People Whose Social Media Posts Got Them ArrestedFebruary 7, 2020
Social media has become so omnipresent in our lives that it’s easy to take it for granted. Many people don’t think twice before posting something inflammatory on Facebook, Twitter, Instagram, Snapchat, or another popular social media platform. It’s important to remember, however, that these are public spaces, and that other people can read what you write. As a result, social media posts can have consequences far beyond what we intended. In addition, police monitor social media to look for hints of potential threats. Thus, it is entirely possible to be arrested because of something you have posted on social media. Here are some people who found this out the hard way.
In 2014, a 20-year-old Los Angeles man named Dakkari McAnuff posted this on Twitter: “100 RTs and I’ll shoot someone walking.” He also posted photos showing a rifle being pointed, along with an image that seemed to show a person lying on the street. Police tracked him down and arrested him for making criminal threats, and his bail was set at $50,000. McAnuff claimed that it was an elaborate prank that he and his friends had played, and the rifle in the photos proved to be an air rifle. The district attorney’s office ultimately decided not to prosecute McAnuff.
In 2013, a 20-year-old psychology major named Caleb Clemmons posted an update to his Tumblr in which he appeared to threaten to go on a shooting spree at Georgia Southern University. In his defense, Clemmons said that the post was “an experimental literary piece and an art project,” rather than a literal threat. He was arrested and ended up spending months in jail because he and his family could not afford the bail fee. Ultimately, Clemmons was sentenced to five years’ probation for “making terroristic threats.”
In 2013, 18-year-old Justin Carter made a sarcastic comment on Facebook in which he said he would “shoot up a kindergarten.” The comment was seen and reported to the police. Carter was
arrested and jailed. Since bail had been set at $500,000, Carter spent months in jail until a good Samaritan donated the bail money to his family. Even so, he was charged with a felony offense, and faced up to 10 years in prison. Five years later, Carter accepted a plea bargain and his felony charges were dismissed.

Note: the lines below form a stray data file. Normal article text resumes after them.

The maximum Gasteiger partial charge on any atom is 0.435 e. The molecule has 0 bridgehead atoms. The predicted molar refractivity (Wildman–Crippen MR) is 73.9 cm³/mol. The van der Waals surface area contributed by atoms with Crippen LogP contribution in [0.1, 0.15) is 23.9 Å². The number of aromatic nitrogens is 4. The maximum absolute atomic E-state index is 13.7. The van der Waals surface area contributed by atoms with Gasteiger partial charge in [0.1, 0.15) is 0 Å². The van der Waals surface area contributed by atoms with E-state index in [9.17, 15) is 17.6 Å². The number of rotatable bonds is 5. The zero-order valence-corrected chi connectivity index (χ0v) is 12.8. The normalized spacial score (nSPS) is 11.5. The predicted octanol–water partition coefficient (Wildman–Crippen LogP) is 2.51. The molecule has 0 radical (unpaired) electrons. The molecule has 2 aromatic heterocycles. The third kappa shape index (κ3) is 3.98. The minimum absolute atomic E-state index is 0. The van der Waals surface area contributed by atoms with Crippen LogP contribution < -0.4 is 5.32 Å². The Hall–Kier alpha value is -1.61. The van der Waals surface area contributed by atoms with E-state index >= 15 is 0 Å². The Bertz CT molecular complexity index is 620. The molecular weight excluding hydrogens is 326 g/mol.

In 2018, 18-year-old Morgan Roof made a post on Snapchat in which she said that she hoped students who were protesting against gun violence would be “shot.” Roof was reported to a school resource officer and later arrested after pepper spray and a knife were found in her locker. Roof made headlines for her arrest because of the notoriety of her brother, Dylann Roof, who murdered nine churchgoers in South Carolina in 2015.
In May 2013, 18-year-old Cameron D’Ambrosio, a Massachusetts teen who aspired to become a famous rapper, posted lyrics on his Facebook page that seemed to refer to the Boston Marathon bombings that had happened the previous month. While the lyrics did not make a specific threat against anyone, D’Ambrosio was reported to the police by other students. He was arrested and charged with making “terroristic threats.” He was eventually released from jail and his case was not prosecuted.
What do all of these cases have in common? The answer is simple: All of these people posted on social media without considering the possible consequences. Thus, they ended up getting swept into legal trouble that they could very easily have avoided. The lesson is clear: Think before you post! If anything you are thinking of writing on a social media platform could be construed as a threat, then you can spare yourself potential problems by not posting it. If you are arrested because of something you wrote on social media, however, you can still protect your rights. You simply need to get in touch with a criminal defense attorney who can help you with your case.
Are you facing a serious criminal charge? When you need a skilled legal mind in your corner, call Janet Altschuler. Ms. Altschuler has been a criminal defense attorney for more than two decades, and she is ready to provide you with the strong defense you deserve. As a former prosecutor at the Pima County Attorney’s Office, she has a thorough understanding of the local courts. She is also available 24 hours a day to assist you with your case. Call her office today at (520) 247-1789 to schedule a free consultation.